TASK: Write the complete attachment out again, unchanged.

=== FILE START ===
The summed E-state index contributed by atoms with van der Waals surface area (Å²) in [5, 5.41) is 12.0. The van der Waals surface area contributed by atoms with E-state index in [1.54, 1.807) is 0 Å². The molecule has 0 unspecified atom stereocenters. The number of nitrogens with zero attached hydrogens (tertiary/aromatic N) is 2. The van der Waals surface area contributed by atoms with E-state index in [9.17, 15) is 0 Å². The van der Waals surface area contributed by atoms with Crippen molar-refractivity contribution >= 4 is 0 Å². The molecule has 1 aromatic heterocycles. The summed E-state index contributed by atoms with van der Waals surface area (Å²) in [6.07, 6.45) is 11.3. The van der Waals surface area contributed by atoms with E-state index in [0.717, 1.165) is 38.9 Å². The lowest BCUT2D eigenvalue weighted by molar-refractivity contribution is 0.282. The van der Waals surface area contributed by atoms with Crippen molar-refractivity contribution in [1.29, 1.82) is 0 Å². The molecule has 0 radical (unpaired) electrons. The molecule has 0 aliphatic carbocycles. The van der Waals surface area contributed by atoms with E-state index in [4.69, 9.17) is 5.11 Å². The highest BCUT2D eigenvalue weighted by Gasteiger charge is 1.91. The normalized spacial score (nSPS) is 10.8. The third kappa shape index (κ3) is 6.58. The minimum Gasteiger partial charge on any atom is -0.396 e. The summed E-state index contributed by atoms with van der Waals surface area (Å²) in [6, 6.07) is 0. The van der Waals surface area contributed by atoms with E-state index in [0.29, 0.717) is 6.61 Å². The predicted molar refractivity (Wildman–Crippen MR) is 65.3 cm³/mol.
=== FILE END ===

The summed E-state index contributed by atoms with van der Waals surface area (Å²) in [5, 5.41) is 12.0. The van der Waals surface area contributed by atoms with E-state index in [1.54, 1.807) is 0 Å². The molecule has 0 unspecified atom stereocenters. The number of nitrogens with zero attached hydrogens (tertiary/aromatic N) is 2. The van der Waals surface area contributed by atoms with E-state index in [9.17, 15) is 0 Å². The van der Waals surface area contributed by atoms with Crippen molar-refractivity contribution >= 4 is 0 Å². The molecule has 1 aromatic heterocycles. The summed E-state index contributed by atoms with van der Waals surface area (Å²) in [6.07, 6.45) is 11.3. The van der Waals surface area contributed by atoms with E-state index in [0.717, 1.165) is 38.9 Å². The lowest BCUT2D eigenvalue weighted by molar-refractivity contribution is 0.282. The van der Waals surface area contributed by atoms with Crippen molar-refractivity contribution in [1.29, 1.82) is 0 Å². The molecule has 0 radical (unpaired) electrons. The molecule has 0 aliphatic carbocycles. The van der Waals surface area contributed by atoms with E-state index in [4.69, 9.17) is 5.11 Å². The highest BCUT2D eigenvalue weighted by Gasteiger charge is 1.91. The normalized spacial score (nSPS) is 10.8. The third kappa shape index (κ3) is 6.58. The minimum Gasteiger partial charge on any atom is -0.396 e. The summed E-state index contributed by atoms with van der Waals surface area (Å²) in [6, 6.07) is 0. The van der Waals surface area contributed by atoms with E-state index in [0.29, 0.717) is 6.61 Å². The predicted molar refractivity (Wildman–Crippen MR) is 65.3 cm³/mol.